Under existing tax rules, where an employer provides an employee with home office equipment (for example a desk or printer) for the sole purpose of enabling the employee to work, and any private use of that equipment is insignificant, the provision of the equipment should be exempt from tax and NIC.

Prior to the pandemic, this exemption was conditional on the employer retaining ownership of the equipment. A tax liability could have arisen if ownership of the home office equipment passed to the employee.

The government announced that from March 2020 a temporary tax and NIC exemption applied to ensure that no tax liability arises where employers reimburse employees for personal spending on home office equipment. This temporary exemption is provided on two conditions:

  • the employee is working from home as a result of the coronavirus outbreak, and needs the equipment to work effectively; and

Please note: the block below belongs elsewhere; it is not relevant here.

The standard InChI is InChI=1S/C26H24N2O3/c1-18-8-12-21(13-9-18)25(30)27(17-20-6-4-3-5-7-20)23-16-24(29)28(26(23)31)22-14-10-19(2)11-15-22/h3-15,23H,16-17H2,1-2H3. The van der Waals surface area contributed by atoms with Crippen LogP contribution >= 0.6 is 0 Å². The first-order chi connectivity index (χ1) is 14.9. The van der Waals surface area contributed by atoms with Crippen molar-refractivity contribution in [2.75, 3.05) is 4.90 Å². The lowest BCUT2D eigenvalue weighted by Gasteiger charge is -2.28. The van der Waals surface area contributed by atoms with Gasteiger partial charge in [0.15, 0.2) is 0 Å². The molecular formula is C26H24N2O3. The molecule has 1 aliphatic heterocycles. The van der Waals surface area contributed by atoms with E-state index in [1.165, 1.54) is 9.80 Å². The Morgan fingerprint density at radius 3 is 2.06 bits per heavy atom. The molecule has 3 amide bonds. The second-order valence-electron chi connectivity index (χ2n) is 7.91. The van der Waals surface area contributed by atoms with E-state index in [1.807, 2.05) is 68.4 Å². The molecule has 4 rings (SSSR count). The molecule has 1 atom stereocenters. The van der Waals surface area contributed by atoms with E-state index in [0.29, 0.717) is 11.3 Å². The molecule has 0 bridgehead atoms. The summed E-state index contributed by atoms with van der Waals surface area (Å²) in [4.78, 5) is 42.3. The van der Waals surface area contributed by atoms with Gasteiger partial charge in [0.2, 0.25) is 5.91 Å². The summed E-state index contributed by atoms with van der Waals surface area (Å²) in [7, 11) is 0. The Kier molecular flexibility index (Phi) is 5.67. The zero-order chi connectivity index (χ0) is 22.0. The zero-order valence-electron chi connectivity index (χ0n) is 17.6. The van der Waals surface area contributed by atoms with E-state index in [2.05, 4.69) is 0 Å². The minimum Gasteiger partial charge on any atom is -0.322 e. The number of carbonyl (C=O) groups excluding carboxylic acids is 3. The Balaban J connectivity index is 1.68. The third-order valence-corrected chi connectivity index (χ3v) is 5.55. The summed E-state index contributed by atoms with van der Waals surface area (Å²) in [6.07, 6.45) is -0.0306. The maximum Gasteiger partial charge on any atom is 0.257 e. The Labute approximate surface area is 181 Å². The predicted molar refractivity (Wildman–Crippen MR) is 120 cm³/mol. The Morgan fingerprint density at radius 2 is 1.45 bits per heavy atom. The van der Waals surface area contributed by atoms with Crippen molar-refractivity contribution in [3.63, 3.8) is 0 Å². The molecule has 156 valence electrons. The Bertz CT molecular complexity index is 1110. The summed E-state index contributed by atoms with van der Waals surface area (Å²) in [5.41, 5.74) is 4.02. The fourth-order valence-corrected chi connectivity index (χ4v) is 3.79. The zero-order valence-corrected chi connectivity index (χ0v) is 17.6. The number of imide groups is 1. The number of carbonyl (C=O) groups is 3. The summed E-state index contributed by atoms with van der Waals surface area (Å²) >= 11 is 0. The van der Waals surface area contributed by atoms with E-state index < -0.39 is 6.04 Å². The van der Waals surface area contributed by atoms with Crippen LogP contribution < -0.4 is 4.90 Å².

• the employer’s offer of reimbursement is made available to all its employees on broadly similar terms.

While this relief was originally intended to apply for the 2020/21 tax year only, it has been extended until 5 April 2022.

Can I reimburse employees for any home expenses?

Household expenses are likely to have increased for those who have been working from home as a result of lockdown. Employers need to decide whether it is appropriate to contribute towards these additional costs, or whether it is reasonable to conclude that they are balanced by the reduced costs of commuting.

Under pre-pandemic rules, where the employee is working from home under a “homeworking” arrangement, and additional household costs are incurred in carrying out employment duties, the employer can either: